John Steinbeck wrote about a “Congress of honest men” in his Log from the Sea of Cortez.  He was referring to Congressional representatives who declared that we cannot afford to spend big amounts of money on social programs, but then they readily approved much more costly military expenditures.  Today we are led by politicians and business leaders who similarly say we cannot afford to pay-as-we-go, or to put a price on pollution or carbon emissions or resource depletion, or to invest in vitally important domestic priorities, and yet they seem to believe there are no limits to how much money we can shell out for war.  Check out Tall Tales, Provocative Parables, Luminous Clarity and Evocative Truths – A Modern Log from the Sea of Cortez for a deeper appreciation of John Steinbeck’s valuable ideas relating to existence, life and war.

Nobel-Prize winning economist Joseph Stiglitz has written that the full costs of the Iraq War will eventually exceed $3 trillion.  We have mortgaged our nation to go along with aggressive ideologies of preemptive warfare and the overweening influence of the military-industrial-congressional complex.  Let’s change course!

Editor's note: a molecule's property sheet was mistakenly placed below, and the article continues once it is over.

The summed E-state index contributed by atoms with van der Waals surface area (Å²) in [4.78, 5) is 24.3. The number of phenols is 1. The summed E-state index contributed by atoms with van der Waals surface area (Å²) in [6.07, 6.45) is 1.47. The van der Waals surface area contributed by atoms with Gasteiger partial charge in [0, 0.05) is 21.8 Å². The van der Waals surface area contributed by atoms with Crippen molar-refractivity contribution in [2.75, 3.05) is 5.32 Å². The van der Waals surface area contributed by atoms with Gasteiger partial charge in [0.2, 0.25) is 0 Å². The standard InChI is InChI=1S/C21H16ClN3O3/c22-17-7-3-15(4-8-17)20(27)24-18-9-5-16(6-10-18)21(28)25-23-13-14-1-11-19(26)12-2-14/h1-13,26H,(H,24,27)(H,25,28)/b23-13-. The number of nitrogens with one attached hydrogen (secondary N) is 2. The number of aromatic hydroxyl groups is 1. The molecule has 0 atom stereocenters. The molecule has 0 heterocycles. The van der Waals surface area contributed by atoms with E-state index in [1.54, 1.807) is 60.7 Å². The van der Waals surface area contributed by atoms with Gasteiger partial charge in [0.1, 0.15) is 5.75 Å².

Back to the Future

“God is love,” people used to say in the Sixties.  Hold that thought.

The idea that we need a new spiritual awareness leads us to the conclusion that we need to be more pragmatic and far-sighted about economic and environmental issues.  A bright new awareness should be cultivated that truly respects all of Creation and honors the ethic of wholesome ecological understandings, and we should do this with evangelical enthusiasm! 

“A man's ethical behavior should be based effectually on sympathy, education, and social ties and needs; no religious basis is necessary.  Man would indeed be in a poor way if he had to be restrained by fear of punishment and hope of reward after death.”                                                                                         

                                                                                  --- Albert Einstein